Books! This week! A little early!
I have some friends coming to town so This Week in Books is getting an early jump on the weekend. You and I may have to work on Friday and all but we can PRETEND it’s the weekend, right? No? Not really?
First up, the book that seemingly everyone is talking about… isn’t even out yet. Yes, the adult picture book GO THE F**K TO SLEEP is already #1 on Amazon and it still doesn’t come out for another month. Dang it, I KNEW I should have titled my book JACOB WONDERBAR AND THE @%^@$ SPACE KAPOW.
More e-reader news as Barnes & Noble looks set to release a new version of the Nook next week. This would be an update to the e-ink version rather than a new version of the Nook Color. According to my CNET colleague David Carnoy, rumor has it an e-ink touchscreen may be involved, a la the Sony Reader.
Socialfish had an interesting infographic on the death of print, which had me completely shocked. Only 31% of Americans subscribed to a newspaper in 1940?? Really?? For all the talk of plummeting newspaper print sales, I didn’t realize they were starting from such a low ledge.
There were some great agent posts this week. Jenn Laughran tackled perhaps the #1 question asked question: What are the average word counts of X children’s book age group? From now on I’m sending everyone to Jenn’s post. As she says, remember those word counts are guidelines, not laws.
Agent Jenny Bent is starting a new series on how her clients found their agents and/or their book deal. Always great to hear the success stories.
And my former colleague Sarah LaPolla has a really awesome post that looks back on the history of YA as a genre.
Meanwhile, over at Writer Beware, Victoria Strauss takes a look at the new trend of agent-as-publisher.
And congrats to Philip Roth for winning the biennial Man Booker International Prize, which actually had one judge resigning in protest, saying, “I don’t rate him as a writer at all.” (via The Millions)
This week in the Forums, what we were doing while Blogger was down, writing sex scenes, what do you do with your drafts, and a hilarious Tumblr that pairs book quotes with TV shows: Slaughterhouse 90210.
Comment! of! the! Week! goes to Richard Gibson regarding traditional publishing, self-publishing and control. He has a different take on why he enjoys the self-publishing process:
For me there were many reasons to go with print-on-demand beyond control. I liked being able to design my own cover, page layout, everything, but I certainly didn’t have to. And was happy to make many revisions based on comments from reviewers.
The niche market (as pointed out by the agents who liked it but worried about sales) was probably the main factor, together with speed to press (one month vs 2+ years) and confidence in enough sales to recoup the small investment (vs a likely small advance, if I got to that point) were more driving factors.
Once I had a POD publisher I trusted everything chugged along incredibly smoothly. Since I’m also comfortable with marketing (and expected I’d have to do pretty much the same if it had been traditionally published), I’m right where I want to be.
I’d say “control” was more a matter of my enjoying the aspects that a traditional publisher might control, rather than being unwilling to give them up, and it was low on the list of reasons for going with POD.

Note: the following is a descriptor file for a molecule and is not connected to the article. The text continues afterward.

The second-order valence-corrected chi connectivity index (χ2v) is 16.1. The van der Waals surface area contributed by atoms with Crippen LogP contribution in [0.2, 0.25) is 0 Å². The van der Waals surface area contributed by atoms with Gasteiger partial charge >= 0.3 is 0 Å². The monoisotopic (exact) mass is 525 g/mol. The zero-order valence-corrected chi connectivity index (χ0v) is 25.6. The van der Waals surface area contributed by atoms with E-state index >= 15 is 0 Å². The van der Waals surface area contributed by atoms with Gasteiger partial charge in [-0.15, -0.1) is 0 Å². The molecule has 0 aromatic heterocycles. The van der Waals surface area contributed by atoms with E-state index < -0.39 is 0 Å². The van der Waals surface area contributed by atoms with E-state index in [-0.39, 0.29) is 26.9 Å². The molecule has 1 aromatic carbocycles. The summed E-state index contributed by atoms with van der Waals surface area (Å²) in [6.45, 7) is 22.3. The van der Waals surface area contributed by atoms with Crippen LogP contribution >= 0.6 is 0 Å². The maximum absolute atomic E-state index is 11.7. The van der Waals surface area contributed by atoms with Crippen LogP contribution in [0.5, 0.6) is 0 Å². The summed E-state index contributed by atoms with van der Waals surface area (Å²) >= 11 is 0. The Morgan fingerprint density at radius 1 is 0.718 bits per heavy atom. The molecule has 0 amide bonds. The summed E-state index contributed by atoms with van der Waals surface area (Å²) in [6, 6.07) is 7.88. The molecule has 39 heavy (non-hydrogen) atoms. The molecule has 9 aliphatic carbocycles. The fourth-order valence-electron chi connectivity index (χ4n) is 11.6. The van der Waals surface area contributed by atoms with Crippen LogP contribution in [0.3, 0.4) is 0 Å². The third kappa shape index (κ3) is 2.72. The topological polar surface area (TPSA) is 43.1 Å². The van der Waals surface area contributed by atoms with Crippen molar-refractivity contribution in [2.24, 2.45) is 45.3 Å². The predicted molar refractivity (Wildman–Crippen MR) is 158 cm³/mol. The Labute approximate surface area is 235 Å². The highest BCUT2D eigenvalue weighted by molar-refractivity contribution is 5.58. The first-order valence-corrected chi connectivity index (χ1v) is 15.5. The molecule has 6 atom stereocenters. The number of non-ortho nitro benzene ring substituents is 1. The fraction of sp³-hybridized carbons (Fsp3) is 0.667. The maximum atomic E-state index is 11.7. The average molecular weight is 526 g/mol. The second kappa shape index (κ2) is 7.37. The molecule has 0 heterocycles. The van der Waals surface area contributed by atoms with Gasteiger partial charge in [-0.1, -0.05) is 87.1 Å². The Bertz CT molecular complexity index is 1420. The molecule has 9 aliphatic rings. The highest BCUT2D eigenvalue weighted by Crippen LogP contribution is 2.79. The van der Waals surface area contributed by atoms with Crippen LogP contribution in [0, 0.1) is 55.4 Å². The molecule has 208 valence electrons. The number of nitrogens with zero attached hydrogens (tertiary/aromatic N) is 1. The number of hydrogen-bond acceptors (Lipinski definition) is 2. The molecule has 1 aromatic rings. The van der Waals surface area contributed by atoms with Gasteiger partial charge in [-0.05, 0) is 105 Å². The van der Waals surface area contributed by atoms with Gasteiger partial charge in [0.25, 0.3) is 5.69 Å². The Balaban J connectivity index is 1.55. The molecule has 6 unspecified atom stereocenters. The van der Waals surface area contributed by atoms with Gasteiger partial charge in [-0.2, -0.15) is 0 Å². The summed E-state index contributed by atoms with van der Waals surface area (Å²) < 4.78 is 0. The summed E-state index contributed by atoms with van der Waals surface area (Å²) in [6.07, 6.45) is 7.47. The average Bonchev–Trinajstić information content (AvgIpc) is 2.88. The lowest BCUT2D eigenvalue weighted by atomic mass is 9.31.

And finally, this is basically the most mesmerizing thing ever:
Have a great weekend!
Is there some sort of hypnotic suggestion to buy Jacob Wonderbar imbedded in that video? Because that would be genius.
Barbara Kloss says
31% back in the 40s? Had no idea. I guess things aren't as grim as they would appear…
Have a great weekend with your friends!
And I laughed at the Wonderbar alternative title. Haha!
Mr. D says
"Go the F___ to Sleep?"
It's amazing how so many people seem to get turned on by foul language. Lenny Bruce was the first one to capitalize on that. (And he paid the price for it.)
Ishta Mercurio says
Great links! I love that pendulum vid, although if I actually had something on my desk like that, I'd never get anything done.
Re: only 31% of Americans subscribing to newspapers in 1940: if that figure is Americans, and not households, it makes sense. Take out all the kids, all the households that were struggling to feed their families and didn't have the money for a newspaper subscription, and you end up with a figure around there.
Someone read "Go the F*ck to Sleep" to a group of us at a writers' retreat last weekend. It's right on the money, and we all got a few good laughs out of it, but I'm surprised at the high numbers. Plus, every time I'm tempted to write something like that I think, "but how could this affect my career?" 😛
Mr. D: I certainly get turned on by foul language. Which is why I love The Wire. and Louie. And getting drunk. (kidding. kind of of. Not really).
That video makes me feel joyful!
Josin L. McQuein says
Go the **** to sleep is the result of someone realizing that the man who did The Seven Words You Can't say on TV grew up to become Mr. Conductor.
Viola! Cursing and kids go together like PB&J.
Well, Sh*& My Dad Says is a big hit, too. I think it's that momentary shock that gives the humor.
Nathan — I always enjoy your blog. Just thought I'd alert you to paragraph 4 of Chapter 14 in Jacob Wonderbar. In the event you haven't caught it, and after reading it a few times, I think a name is incorrect. Hopefully I'm wrong!